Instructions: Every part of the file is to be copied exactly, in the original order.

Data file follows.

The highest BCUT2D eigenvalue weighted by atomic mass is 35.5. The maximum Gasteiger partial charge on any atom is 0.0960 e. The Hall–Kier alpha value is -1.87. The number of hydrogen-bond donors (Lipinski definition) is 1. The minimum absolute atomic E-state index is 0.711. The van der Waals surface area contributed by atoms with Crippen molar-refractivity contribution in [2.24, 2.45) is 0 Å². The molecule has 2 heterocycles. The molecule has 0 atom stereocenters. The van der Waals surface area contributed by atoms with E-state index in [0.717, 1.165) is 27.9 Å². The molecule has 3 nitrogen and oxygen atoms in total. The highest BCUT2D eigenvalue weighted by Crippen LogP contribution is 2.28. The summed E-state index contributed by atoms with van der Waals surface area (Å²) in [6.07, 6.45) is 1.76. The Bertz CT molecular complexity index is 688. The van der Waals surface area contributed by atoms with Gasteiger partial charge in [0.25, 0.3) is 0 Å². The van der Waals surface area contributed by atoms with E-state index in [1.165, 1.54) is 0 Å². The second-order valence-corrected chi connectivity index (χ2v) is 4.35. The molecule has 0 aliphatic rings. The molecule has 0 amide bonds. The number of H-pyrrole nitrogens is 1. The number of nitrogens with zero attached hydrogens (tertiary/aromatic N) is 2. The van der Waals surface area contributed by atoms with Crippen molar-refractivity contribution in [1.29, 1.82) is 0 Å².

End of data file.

The highest BCUT2D eigenvalue weighted by atomic mass is 35.5. The maximum Gasteiger partial charge on any atom is 0.0960 e. The Hall–Kier alpha value is -1.87. The number of hydrogen-bond donors (Lipinski definition) is 1. The minimum absolute atomic E-state index is 0.711. The van der Waals surface area contributed by atoms with Crippen molar-refractivity contribution in [2.24, 2.45) is 0 Å². The molecule has 2 heterocycles. The molecule has 0 atom stereocenters. The van der Waals surface area contributed by atoms with E-state index in [0.717, 1.165) is 27.9 Å². The molecule has 3 nitrogen and oxygen atoms in total. The highest BCUT2D eigenvalue weighted by Crippen LogP contribution is 2.28. The summed E-state index contributed by atoms with van der Waals surface area (Å²) in [6.07, 6.45) is 1.76. The Bertz CT molecular complexity index is 688. The van der Waals surface area contributed by atoms with Gasteiger partial charge in [0.25, 0.3) is 0 Å². The van der Waals surface area contributed by atoms with E-state index in [1.165, 1.54) is 0 Å². The second-order valence-corrected chi connectivity index (χ2v) is 4.35. The molecule has 0 aliphatic rings. The molecule has 0 amide bonds. The number of H-pyrrole nitrogens is 1. The number of nitrogens with zero attached hydrogens (tertiary/aromatic N) is 2. The van der Waals surface area contributed by atoms with Crippen molar-refractivity contribution in [1.29, 1.82) is 0 Å².